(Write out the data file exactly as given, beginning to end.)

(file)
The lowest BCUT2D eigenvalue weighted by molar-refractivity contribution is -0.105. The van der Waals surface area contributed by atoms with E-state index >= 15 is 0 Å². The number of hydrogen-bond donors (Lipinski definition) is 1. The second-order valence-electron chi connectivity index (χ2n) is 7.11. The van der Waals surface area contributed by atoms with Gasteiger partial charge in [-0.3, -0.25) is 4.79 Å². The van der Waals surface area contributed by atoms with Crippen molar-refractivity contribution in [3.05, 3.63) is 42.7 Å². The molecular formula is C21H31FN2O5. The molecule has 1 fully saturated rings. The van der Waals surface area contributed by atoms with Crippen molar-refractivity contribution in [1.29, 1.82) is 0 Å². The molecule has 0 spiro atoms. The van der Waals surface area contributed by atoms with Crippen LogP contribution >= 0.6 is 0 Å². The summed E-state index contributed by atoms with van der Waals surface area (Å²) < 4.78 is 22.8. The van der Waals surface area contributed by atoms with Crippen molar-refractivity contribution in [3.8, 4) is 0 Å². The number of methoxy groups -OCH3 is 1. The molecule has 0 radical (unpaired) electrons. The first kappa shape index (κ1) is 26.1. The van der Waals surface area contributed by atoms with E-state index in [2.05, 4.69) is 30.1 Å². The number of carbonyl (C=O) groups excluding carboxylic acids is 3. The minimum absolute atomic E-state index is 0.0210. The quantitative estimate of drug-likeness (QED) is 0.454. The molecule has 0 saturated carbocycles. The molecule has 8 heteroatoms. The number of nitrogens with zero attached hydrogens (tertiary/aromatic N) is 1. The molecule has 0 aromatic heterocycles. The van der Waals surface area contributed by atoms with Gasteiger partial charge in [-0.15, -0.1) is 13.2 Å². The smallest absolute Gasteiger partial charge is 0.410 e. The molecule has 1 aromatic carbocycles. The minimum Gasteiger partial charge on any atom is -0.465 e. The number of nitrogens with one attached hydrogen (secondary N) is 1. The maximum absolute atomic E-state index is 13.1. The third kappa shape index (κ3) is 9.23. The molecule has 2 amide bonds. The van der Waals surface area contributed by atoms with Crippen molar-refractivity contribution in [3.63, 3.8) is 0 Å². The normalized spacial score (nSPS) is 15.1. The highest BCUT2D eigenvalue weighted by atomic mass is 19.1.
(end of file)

The lowest BCUT2D eigenvalue weighted by molar-refractivity contribution is -0.105. The van der Waals surface area contributed by atoms with E-state index >= 15 is 0 Å². The number of hydrogen-bond donors (Lipinski definition) is 1. The second-order valence-electron chi connectivity index (χ2n) is 7.11. The van der Waals surface area contributed by atoms with Gasteiger partial charge in [-0.3, -0.25) is 4.79 Å². The van der Waals surface area contributed by atoms with Crippen molar-refractivity contribution in [3.05, 3.63) is 42.7 Å². The molecular formula is C21H31FN2O5. The molecule has 1 fully saturated rings. The van der Waals surface area contributed by atoms with Crippen molar-refractivity contribution in [1.29, 1.82) is 0 Å². The molecule has 0 spiro atoms. The van der Waals surface area contributed by atoms with Crippen LogP contribution >= 0.6 is 0 Å². The summed E-state index contributed by atoms with van der Waals surface area (Å²) < 4.78 is 22.8. The van der Waals surface area contributed by atoms with Crippen molar-refractivity contribution in [3.8, 4) is 0 Å². The number of methoxy groups -OCH3 is 1. The molecule has 0 radical (unpaired) electrons. The first kappa shape index (κ1) is 26.1. The van der Waals surface area contributed by atoms with E-state index in [2.05, 4.69) is 30.1 Å². The number of carbonyl (C=O) groups excluding carboxylic acids is 3. The minimum absolute atomic E-state index is 0.0210. The quantitative estimate of drug-likeness (QED) is 0.454. The molecule has 0 saturated carbocycles. The molecule has 8 heteroatoms. The number of nitrogens with zero attached hydrogens (tertiary/aromatic N) is 1. The molecule has 0 aromatic heterocycles. The van der Waals surface area contributed by atoms with Gasteiger partial charge in [-0.15, -0.1) is 13.2 Å². The smallest absolute Gasteiger partial charge is 0.410 e. The molecule has 1 aromatic carbocycles. The minimum Gasteiger partial charge on any atom is -0.465 e. The number of nitrogens with one attached hydrogen (secondary N) is 1. The maximum absolute atomic E-state index is 13.1. The third kappa shape index (κ3) is 9.23. The molecule has 2 amide bonds. The van der Waals surface area contributed by atoms with Crippen molar-refractivity contribution in [3.63, 3.8) is 0 Å². The normalized spacial score (nSPS) is 15.1. The highest BCUT2D eigenvalue weighted by atomic mass is 19.1.